Plus ça change, plus c’est la même chose. A French expression, meaning the more things change the more they stay the same, a phrase that seems to sum up Australia’s productivity problem. However, it is hard to be productive when you’re overregulated, constrained, and floating in a sea of paperwork.

In parliament’s first week of sitting for 2024, the Senate wasted no time passing the second tranche of amendments to the Fair Work Act 2009 under the Albanese Government’s Fair Work Legislation Amendment (Closing Loopholes) Bill 2023. Some of these include changes to casual employment, a right to disconnect, regulating the gig economy, union right of entry, and enterprise bargaining.  

After 13 interest rate rises, high inflation and increased wages, the industry has seen spending and retail growth fall in real terms despite Australia’s booming population. And while our business owners usually find new and innovative ways to thrive in parched economic landscapes, the Closing Loopholes Bill will make that trek a lot harder.

If there’s anything our members are dreading, it’s the prospect of another hike in interest rates. While interest rates were held for the month, Reserve Bank Governor Michele Bullock emerged from the first 2-day monetary policy meeting of the year less than optimistic about cutting rates any time soon, citing Australia’s declining productivity.

In the February Statement on Monetary Policy, she said “growth in broad measures of labour costs is high because recent labour productivity outcomes have been weak”. In fact, while trying to downplay Australia’s productivity issues, the Reserve Bank conceded that productivity growth was difficult to forecast.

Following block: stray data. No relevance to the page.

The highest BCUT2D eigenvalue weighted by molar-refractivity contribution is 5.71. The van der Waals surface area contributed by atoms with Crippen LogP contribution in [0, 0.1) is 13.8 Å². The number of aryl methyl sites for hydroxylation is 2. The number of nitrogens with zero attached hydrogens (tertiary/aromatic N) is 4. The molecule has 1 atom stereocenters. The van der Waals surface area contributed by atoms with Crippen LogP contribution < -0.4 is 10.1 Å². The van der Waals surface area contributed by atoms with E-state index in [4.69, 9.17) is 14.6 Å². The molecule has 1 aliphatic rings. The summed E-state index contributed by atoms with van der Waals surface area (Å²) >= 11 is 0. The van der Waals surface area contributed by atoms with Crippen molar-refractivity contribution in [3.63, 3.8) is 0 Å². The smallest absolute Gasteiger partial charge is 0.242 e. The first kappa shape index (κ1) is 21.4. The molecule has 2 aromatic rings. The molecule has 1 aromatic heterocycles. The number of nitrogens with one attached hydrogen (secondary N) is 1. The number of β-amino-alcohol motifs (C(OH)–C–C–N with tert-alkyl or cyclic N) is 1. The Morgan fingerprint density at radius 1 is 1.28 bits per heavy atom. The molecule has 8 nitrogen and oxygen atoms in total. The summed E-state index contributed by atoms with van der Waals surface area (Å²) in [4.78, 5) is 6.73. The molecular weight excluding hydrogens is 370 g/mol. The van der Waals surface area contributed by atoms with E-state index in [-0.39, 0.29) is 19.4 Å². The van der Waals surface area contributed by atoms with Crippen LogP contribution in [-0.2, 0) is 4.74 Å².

The reality is, it would be next to impossible to predict Australia’s future productivity outcomes when much of the Closing Loopholes legislation is a step back for the promotion of productivity in Australian workplaces.

The Government has essentially made itself the elephant in the room for workplaces across the country. The changes to casual conversion, a confusing new right to disconnect and enterprise bargaining will crackdown on existing workplace flexibility. Flexibility that helps employers and employees in their pursuit of a productive workplace.

The Productivity Commission previously warned the enterprise bargaining laws would be anti-competitive and would only seek to disincentivise Australian retailers, specifically quick service brands. Although these laws were rammed through Parliament in an effort to push up wages, businesses experiencing low levels of growth, unable to keep up with the industry mandate will likely have to shed employees to keep their businesses anyway. This is the paradox most retailers now find themselves in.

A flexible economy is crucial for business investment, but more so important for business growth. The ‘right to disconnect’ may be well intended for employees, but the reality is that drafting of the legislation was botched in the rush to get it through parliament and significantly adds to the confusion and complexity employers are grappling with as a result of the changes.

According to the Productivity Commission, if Australia’s productivity was on an increase, the natural growth in wages would outpace inflation. The danger of the Closing Loopholes Bill is that, if productivity continues to decline, businesses could find themselves facing continued increases in labour costs, putting upward pressure on prices paid by consumers.

Unless the Government switches its focus to increasing the productivity of Australia’s workforce, our current problems will remain as they are as retailers continue to hop, skip, and jump across red tape to get a day’s work done.